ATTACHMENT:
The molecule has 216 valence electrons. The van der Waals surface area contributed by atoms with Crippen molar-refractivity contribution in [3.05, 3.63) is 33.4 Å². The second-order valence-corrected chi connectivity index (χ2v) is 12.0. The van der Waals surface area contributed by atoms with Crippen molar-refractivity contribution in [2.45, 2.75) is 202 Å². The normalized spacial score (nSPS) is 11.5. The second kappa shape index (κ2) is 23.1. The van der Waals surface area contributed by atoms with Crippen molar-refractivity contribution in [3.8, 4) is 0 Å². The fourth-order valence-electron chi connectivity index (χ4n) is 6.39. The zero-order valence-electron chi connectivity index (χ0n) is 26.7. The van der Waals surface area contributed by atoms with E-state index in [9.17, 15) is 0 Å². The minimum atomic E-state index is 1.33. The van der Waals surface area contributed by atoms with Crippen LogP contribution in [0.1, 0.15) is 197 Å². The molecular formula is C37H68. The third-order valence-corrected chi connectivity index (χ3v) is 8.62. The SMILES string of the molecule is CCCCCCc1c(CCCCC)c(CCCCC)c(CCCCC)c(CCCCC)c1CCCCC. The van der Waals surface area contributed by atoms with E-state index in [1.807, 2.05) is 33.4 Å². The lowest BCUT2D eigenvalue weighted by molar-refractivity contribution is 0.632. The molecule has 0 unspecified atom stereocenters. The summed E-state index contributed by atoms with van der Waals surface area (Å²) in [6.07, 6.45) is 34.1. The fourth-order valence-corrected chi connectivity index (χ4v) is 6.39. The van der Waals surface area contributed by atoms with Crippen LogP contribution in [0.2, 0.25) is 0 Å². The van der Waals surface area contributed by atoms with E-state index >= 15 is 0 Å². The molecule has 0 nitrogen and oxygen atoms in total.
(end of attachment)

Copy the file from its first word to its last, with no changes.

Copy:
The molecule has 216 valence electrons. The van der Waals surface area contributed by atoms with Crippen molar-refractivity contribution in [3.05, 3.63) is 33.4 Å². The second-order valence-corrected chi connectivity index (χ2v) is 12.0. The van der Waals surface area contributed by atoms with Crippen molar-refractivity contribution in [2.45, 2.75) is 202 Å². The normalized spacial score (nSPS) is 11.5. The second kappa shape index (κ2) is 23.1. The van der Waals surface area contributed by atoms with Crippen molar-refractivity contribution in [3.8, 4) is 0 Å². The fourth-order valence-electron chi connectivity index (χ4n) is 6.39. The zero-order valence-electron chi connectivity index (χ0n) is 26.7. The van der Waals surface area contributed by atoms with E-state index in [9.17, 15) is 0 Å². The minimum atomic E-state index is 1.33. The van der Waals surface area contributed by atoms with Crippen LogP contribution in [0.1, 0.15) is 197 Å². The molecular formula is C37H68. The third-order valence-corrected chi connectivity index (χ3v) is 8.62. The SMILES string of the molecule is CCCCCCc1c(CCCCC)c(CCCCC)c(CCCCC)c(CCCCC)c1CCCCC. The van der Waals surface area contributed by atoms with E-state index in [1.807, 2.05) is 33.4 Å². The lowest BCUT2D eigenvalue weighted by molar-refractivity contribution is 0.632. The molecule has 0 unspecified atom stereocenters. The summed E-state index contributed by atoms with van der Waals surface area (Å²) in [6.07, 6.45) is 34.1. The fourth-order valence-corrected chi connectivity index (χ4v) is 6.39. The van der Waals surface area contributed by atoms with Crippen LogP contribution in [0.2, 0.25) is 0 Å². The van der Waals surface area contributed by atoms with E-state index >= 15 is 0 Å². The molecule has 0 nitrogen and oxygen atoms in total.